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new dipole

Following my antenna analyzer project, I figured I’d put up a better antenna now that I have some rough way to measure resonance. At first, I was looking to make a 40m/20m multiband dipole. Using some spare rg-6 coax and some 14 gauge stranded AC line, I measured out my wire and constructed the dipole.

40_20_dipole_web1This is what I ended up with. A waterproof box with the 40m line on top, the 20m line below it, and the rg-6 entering from the bottom. Inside the box was a toroidal balun and those green things are old hard drive brackets I was planning to use as spacers. I put out the antenna and tested it with my antenna analyzer and swr meters and was getting some weird readings. I left the lines a little long so I started trimming them down. I kept trimming and trimming, but was still getting weird readings until I knew that I trimmed too much. This was my first multiband dipole so I may have done something wrong. I never did get any decent measurements, so I ended up scrapping the whole thing and I started over from scratch.

This time, I went with just the 40 meter band with the option to add other bands later. I also picked up a larger box and instead of a toroidal balun, I used an ugly balun on a piece of 3″ pvc. I also took more pictures this time around.

First, I took the PVC and cut it down to about a foot long section and drilled in some holes to feed in the coax.

ugly_balun_pvc_web

I used the same rg-6 from before and wound it through the pvc. The coil should consist of about 18 to 21 feet of coax. I ended up with 21 turns.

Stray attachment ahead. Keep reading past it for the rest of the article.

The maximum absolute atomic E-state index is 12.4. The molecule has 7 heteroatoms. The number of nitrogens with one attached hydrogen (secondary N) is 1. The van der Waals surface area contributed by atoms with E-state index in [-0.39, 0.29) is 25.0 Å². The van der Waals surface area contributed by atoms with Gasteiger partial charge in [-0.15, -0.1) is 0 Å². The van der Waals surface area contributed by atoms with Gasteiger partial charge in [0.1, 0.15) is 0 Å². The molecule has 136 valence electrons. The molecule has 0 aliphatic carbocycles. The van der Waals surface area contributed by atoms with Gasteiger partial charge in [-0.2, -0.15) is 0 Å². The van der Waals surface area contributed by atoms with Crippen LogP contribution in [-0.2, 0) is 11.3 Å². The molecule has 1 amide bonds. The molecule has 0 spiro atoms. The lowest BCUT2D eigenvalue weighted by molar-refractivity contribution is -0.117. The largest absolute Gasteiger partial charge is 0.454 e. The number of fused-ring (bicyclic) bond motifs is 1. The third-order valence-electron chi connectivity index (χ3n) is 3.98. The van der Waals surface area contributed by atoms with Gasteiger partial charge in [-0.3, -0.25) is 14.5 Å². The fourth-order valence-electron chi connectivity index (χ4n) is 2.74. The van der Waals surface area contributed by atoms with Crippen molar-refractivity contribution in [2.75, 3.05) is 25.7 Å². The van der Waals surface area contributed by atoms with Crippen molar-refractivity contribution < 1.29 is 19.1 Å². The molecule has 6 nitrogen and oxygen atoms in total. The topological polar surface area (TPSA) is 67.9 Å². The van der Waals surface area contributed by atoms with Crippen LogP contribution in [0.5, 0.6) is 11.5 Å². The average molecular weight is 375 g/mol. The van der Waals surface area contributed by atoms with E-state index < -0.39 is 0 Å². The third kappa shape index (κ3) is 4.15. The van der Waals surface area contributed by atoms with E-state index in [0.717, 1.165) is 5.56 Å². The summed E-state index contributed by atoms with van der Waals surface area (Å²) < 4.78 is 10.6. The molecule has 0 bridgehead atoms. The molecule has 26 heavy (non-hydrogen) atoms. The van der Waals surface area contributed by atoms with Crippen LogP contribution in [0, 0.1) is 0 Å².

ugly_balun_coil_web

I taped up the coil to hold it in place. I eventually taped around the whole coil.

ugly_balun_taped_web

Next I drilled out the waterproof box and ran the stripped rg-6 and 14 gauge AC line into the box. I tied knots in the AC line for strain relief and then soldered the center conductor of the coax to one end of the AC line and used a wire nut to connect the coax braid to the other end. I twisted off several other sections of the braid so I can add more bands later if I wanted.

inside_dipole_web

Next, I sealed up around the cables with silicone and started testing. I hung the antenna and tested with the antenna analyzer.

dipole_graph

I don’t think my analyser is particularly accurate, but it shows that the antenna is resonant at 6.9 – 7.0 MHz, which is close enough. I also checked it with two SWR meters and was at 1.1:1 on one and 1.2:1 on the other.

Now that the measurements are looking good, I can permanently fix the ends. For the end insulators, I used electric fence insulators that I picked up from the local farm supply store.

fence_insultator_web

I added some heat shrink on one end, but it was more of a hindrance than a help, but I wrapped and soldered the end back on itself and wrapped it around the insulator. I taped up the ends with duct tape to somewhat waterproof it.

dipole_end_web

dipole_end_final_web

Next, I added a PL-259 connector to the end of the rg-6. The best way that I have found to do that is to strip the coax and then wrap about 5 to 6 turns of duct tape on the insulation where the cable was stripped. Don’t forget to add your heat shrink before the connector.

rg6_stripped_web

Next, fold back the braid and strip the dielectric to about 1/4 inch above the braid.

rg6_braid_web

Then add your connector. The duct tape should fatten up the cable enough for the screw on connector to bite into it. Next, I shrank down the heat shrink on the end and soldered in the center conductor.

pl259_web

I hung the antenna about 15 feet up a tree on top of a hill next to my house which makes it about 30 feet or so above my driveway. That is about the best location I have and it seems to be working well. The furthest station that I have heard so far is about 2000 miles away. I haven’t tried making any contacts yet. I still only have a ~5 watt qrp cw transmitter and I’m still getting up my morse code speed. I may put out a CQ and see if I show up on the reverse beacon network just to see how well it is working.

dipole_up_web

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